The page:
I still did not know why I was so acutely hurting and lonely. I thought to myself, I am doing better with my deen and everything else now more than any other time, why would I be experiencing this? The reality of being in salat while mysteriously broken-hearted overshadowed my mind’s workings.  I prostrated, and while in sujood all of my soul poured out in hot tears and unadulterated but subdued cries.  “Ya Allah, I may not know why this is happening, but all I can do at this point is come to You and be only to You in perfect submission, physically and emotionally, in this salat”, is what I thought. I stayed in sujood, crying,  for nearly a minute before I could continue.  That moment was a perfect moment, a moment where I was truly in my fitra in every way possible. I could be nothing else if I had tried.

By the time I had finished ‘isha, my state had improved. I wasn’t feeling completely whole yet, but I was not overwhelmed. I went back to my bed and lay, wondering what had happened and what caused it.  I thought about all the people I love and miss and tried to determine which of them I was longing for. I even tried to determine if it was Allah I was somehow longing for.  I wasn’t coming up with much, so I consoled myself by acknowledging that I had taken the right course in managing it by turning to Allah.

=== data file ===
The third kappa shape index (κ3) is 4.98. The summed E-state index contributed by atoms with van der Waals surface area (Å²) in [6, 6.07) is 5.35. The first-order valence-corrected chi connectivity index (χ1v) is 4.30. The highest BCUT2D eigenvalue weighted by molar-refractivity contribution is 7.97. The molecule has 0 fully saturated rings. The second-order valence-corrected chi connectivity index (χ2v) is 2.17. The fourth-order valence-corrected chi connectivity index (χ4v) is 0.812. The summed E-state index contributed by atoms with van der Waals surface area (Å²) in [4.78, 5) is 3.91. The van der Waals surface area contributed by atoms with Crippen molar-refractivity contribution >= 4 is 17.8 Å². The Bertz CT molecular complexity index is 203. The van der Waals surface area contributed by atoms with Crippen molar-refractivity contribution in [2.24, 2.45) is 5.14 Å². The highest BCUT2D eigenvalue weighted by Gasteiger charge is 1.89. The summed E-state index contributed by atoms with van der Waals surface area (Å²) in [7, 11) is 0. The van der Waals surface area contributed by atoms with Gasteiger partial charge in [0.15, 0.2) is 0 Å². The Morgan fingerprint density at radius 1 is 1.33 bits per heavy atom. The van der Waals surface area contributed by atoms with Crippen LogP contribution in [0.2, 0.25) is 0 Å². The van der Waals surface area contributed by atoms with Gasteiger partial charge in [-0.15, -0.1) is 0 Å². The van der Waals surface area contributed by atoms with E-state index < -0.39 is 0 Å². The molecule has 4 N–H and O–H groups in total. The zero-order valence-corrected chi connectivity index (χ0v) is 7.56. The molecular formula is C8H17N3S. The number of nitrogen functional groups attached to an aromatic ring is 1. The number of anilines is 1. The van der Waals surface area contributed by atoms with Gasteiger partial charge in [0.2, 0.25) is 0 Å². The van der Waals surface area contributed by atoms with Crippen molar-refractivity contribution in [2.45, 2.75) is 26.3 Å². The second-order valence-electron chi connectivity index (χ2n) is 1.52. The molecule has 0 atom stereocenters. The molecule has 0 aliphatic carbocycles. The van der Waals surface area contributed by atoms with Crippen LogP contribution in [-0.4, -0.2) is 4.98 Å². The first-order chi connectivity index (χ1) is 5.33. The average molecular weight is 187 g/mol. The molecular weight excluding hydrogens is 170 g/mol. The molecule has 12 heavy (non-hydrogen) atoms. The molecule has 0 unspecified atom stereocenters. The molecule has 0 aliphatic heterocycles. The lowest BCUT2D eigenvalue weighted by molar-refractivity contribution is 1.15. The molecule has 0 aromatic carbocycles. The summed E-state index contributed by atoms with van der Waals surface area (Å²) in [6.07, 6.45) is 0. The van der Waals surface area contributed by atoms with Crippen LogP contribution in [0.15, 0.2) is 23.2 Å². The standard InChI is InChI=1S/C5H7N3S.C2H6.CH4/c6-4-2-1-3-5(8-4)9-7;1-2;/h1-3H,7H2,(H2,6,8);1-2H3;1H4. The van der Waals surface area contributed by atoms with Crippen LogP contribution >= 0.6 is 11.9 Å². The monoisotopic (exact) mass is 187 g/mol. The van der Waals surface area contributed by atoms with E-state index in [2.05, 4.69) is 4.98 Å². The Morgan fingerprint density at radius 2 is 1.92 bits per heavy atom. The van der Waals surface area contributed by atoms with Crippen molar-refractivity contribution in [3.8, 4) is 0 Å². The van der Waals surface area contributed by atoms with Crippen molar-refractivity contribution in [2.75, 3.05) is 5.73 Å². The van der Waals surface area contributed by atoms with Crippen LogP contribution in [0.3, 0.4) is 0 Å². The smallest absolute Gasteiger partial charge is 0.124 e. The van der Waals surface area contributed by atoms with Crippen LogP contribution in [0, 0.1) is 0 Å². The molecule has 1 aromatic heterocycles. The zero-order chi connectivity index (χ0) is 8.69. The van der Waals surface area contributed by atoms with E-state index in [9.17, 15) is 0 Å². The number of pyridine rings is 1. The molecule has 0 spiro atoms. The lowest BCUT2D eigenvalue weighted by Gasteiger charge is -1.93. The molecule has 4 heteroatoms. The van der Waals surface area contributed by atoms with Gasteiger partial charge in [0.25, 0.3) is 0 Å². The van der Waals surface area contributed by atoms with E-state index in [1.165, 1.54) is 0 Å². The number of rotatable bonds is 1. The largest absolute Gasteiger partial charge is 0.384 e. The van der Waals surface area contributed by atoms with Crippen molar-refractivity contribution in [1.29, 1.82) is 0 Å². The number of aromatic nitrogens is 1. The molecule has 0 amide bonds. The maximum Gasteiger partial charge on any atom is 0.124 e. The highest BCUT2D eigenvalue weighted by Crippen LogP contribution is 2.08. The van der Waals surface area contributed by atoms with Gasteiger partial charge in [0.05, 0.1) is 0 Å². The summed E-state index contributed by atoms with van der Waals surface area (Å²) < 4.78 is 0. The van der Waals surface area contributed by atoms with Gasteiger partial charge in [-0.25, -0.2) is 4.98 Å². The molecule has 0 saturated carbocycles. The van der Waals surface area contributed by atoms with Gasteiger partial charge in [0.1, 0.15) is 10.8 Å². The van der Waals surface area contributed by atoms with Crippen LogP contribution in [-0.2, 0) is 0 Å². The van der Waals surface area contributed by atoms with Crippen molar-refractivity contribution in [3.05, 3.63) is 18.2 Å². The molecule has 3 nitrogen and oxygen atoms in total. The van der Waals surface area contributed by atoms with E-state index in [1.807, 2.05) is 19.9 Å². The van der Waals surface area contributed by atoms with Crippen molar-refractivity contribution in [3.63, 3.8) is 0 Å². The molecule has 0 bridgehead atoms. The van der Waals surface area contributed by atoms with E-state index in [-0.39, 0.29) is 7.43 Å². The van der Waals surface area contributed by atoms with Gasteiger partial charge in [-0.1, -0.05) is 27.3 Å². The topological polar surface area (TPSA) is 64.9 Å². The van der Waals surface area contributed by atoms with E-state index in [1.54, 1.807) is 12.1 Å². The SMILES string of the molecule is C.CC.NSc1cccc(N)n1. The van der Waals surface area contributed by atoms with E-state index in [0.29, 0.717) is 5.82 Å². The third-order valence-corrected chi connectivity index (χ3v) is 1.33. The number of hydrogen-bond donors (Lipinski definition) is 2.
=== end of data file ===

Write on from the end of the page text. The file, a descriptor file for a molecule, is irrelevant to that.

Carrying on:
Suddenly, a thought came to me: I only went to Allah after I went to other things first. I tried to solve it in my mind, with my intellect. I tried to put my mind on others, thinking thoughts of them would fill the need.  It was only until I was out of options to try that I turned to Allah. I turned to Him, but I didn’t turn to Him first.

For years, as both a Christian and Muslim, I’ve heard others say to “Turn to Allah (God)”.  I’ve heard about how we should come to Him when we are in need or hurting.  For some reason, I’ve lived that as turning or going to Him when no one else is available…as a plan “B”.  I’ve turned to Him when the only options left were Him or nothing.

I realized then, that I had it all backwards. Allah is not a backup plan when creation fails. Allah is not a safety net when the parachute won’t open. Allah is not the last resort. He is the first resort, the first choice, plan ‘A’. I had not been orienting myself to Him like this, but I needed to.

I still don’t know why I had that episode of loneliness. By the time I woke the next morning, there was no trace of what had happened in my soul the night before.  Yet, I could not go about my day without remembering and checking myself, am I going to Allah first? Am I trusting Him first?